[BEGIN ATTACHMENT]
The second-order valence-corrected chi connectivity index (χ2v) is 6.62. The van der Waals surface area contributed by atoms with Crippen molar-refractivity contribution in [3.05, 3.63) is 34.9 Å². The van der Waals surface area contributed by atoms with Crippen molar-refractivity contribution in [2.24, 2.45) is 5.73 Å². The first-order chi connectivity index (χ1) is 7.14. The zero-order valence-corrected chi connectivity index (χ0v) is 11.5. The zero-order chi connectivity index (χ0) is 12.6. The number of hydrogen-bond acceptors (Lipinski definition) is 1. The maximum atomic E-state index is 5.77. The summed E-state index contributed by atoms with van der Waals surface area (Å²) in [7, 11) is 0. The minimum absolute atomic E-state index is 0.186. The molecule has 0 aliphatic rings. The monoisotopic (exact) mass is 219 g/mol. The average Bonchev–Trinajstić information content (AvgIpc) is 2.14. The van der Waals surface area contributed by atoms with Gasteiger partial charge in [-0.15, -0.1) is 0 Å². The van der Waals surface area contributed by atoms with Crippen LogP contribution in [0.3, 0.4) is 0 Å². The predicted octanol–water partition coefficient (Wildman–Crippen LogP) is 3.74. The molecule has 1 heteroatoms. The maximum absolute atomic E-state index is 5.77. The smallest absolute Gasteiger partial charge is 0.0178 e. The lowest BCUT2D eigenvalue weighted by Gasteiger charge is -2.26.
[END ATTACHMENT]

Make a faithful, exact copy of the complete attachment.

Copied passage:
The second-order valence-corrected chi connectivity index (χ2v) is 6.62. The van der Waals surface area contributed by atoms with Crippen molar-refractivity contribution in [3.05, 3.63) is 34.9 Å². The van der Waals surface area contributed by atoms with Crippen molar-refractivity contribution in [2.24, 2.45) is 5.73 Å². The first-order chi connectivity index (χ1) is 7.14. The zero-order valence-corrected chi connectivity index (χ0v) is 11.5. The zero-order chi connectivity index (χ0) is 12.6. The number of hydrogen-bond acceptors (Lipinski definition) is 1. The maximum atomic E-state index is 5.77. The summed E-state index contributed by atoms with van der Waals surface area (Å²) in [7, 11) is 0. The minimum absolute atomic E-state index is 0.186. The molecule has 0 aliphatic rings. The monoisotopic (exact) mass is 219 g/mol. The average Bonchev–Trinajstić information content (AvgIpc) is 2.14. The van der Waals surface area contributed by atoms with Gasteiger partial charge in [-0.15, -0.1) is 0 Å². The van der Waals surface area contributed by atoms with Crippen LogP contribution in [0.3, 0.4) is 0 Å². The predicted octanol–water partition coefficient (Wildman–Crippen LogP) is 3.74. The molecule has 1 heteroatoms. The maximum absolute atomic E-state index is 5.77. The smallest absolute Gasteiger partial charge is 0.0178 e. The lowest BCUT2D eigenvalue weighted by Gasteiger charge is -2.26.